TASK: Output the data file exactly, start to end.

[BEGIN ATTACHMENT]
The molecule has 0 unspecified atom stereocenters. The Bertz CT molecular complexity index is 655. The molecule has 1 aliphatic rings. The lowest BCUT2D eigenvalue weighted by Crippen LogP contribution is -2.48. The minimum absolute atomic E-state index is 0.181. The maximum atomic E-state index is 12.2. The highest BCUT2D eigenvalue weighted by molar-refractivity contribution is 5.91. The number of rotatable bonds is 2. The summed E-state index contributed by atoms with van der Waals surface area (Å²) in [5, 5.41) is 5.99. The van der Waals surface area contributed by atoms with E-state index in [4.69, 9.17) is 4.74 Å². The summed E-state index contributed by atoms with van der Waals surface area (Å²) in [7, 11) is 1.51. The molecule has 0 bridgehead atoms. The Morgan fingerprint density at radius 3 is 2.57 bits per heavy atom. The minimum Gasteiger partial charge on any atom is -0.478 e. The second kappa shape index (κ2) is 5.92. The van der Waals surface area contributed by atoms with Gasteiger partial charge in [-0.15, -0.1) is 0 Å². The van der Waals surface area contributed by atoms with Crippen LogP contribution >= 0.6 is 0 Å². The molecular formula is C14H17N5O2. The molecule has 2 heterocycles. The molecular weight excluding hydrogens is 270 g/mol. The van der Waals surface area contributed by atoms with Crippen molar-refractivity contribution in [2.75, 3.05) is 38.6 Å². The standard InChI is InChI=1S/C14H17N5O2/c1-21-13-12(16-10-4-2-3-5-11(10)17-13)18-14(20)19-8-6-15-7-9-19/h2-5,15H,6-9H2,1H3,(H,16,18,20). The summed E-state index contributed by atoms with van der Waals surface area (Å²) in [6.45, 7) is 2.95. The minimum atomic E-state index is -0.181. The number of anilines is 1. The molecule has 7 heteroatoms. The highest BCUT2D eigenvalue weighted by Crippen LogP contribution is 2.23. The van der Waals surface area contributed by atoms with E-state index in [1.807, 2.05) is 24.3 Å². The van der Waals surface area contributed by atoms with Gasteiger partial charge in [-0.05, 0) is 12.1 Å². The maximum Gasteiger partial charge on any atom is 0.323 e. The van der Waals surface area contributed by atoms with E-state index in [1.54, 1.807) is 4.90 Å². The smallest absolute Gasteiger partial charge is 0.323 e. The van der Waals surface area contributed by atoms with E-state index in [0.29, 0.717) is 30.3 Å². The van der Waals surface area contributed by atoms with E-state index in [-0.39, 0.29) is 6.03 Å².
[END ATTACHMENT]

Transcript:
The molecule has 0 unspecified atom stereocenters. The Bertz CT molecular complexity index is 655. The molecule has 1 aliphatic rings. The lowest BCUT2D eigenvalue weighted by Crippen LogP contribution is -2.48. The minimum absolute atomic E-state index is 0.181. The maximum atomic E-state index is 12.2. The highest BCUT2D eigenvalue weighted by molar-refractivity contribution is 5.91. The number of rotatable bonds is 2. The summed E-state index contributed by atoms with van der Waals surface area (Å²) in [5, 5.41) is 5.99. The van der Waals surface area contributed by atoms with E-state index in [4.69, 9.17) is 4.74 Å². The summed E-state index contributed by atoms with van der Waals surface area (Å²) in [7, 11) is 1.51. The molecule has 0 bridgehead atoms. The Morgan fingerprint density at radius 3 is 2.57 bits per heavy atom. The minimum Gasteiger partial charge on any atom is -0.478 e. The second kappa shape index (κ2) is 5.92. The van der Waals surface area contributed by atoms with Gasteiger partial charge in [-0.15, -0.1) is 0 Å². The van der Waals surface area contributed by atoms with Crippen LogP contribution >= 0.6 is 0 Å². The molecular formula is C14H17N5O2. The molecule has 2 heterocycles. The molecular weight excluding hydrogens is 270 g/mol. The van der Waals surface area contributed by atoms with Crippen molar-refractivity contribution in [2.75, 3.05) is 38.6 Å². The standard InChI is InChI=1S/C14H17N5O2/c1-21-13-12(16-10-4-2-3-5-11(10)17-13)18-14(20)19-8-6-15-7-9-19/h2-5,15H,6-9H2,1H3,(H,16,18,20). The summed E-state index contributed by atoms with van der Waals surface area (Å²) in [6.45, 7) is 2.95. The minimum atomic E-state index is -0.181. The number of anilines is 1. The molecule has 7 heteroatoms. The highest BCUT2D eigenvalue weighted by Crippen LogP contribution is 2.23. The van der Waals surface area contributed by atoms with E-state index in [1.807, 2.05) is 24.3 Å². The van der Waals surface area contributed by atoms with Gasteiger partial charge in [-0.05, 0) is 12.1 Å². The maximum Gasteiger partial charge on any atom is 0.323 e. The van der Waals surface area contributed by atoms with E-state index in [1.54, 1.807) is 4.90 Å². The smallest absolute Gasteiger partial charge is 0.323 e. The van der Waals surface area contributed by atoms with E-state index in [0.29, 0.717) is 30.3 Å². The van der Waals surface area contributed by atoms with E-state index in [-0.39, 0.29) is 6.03 Å².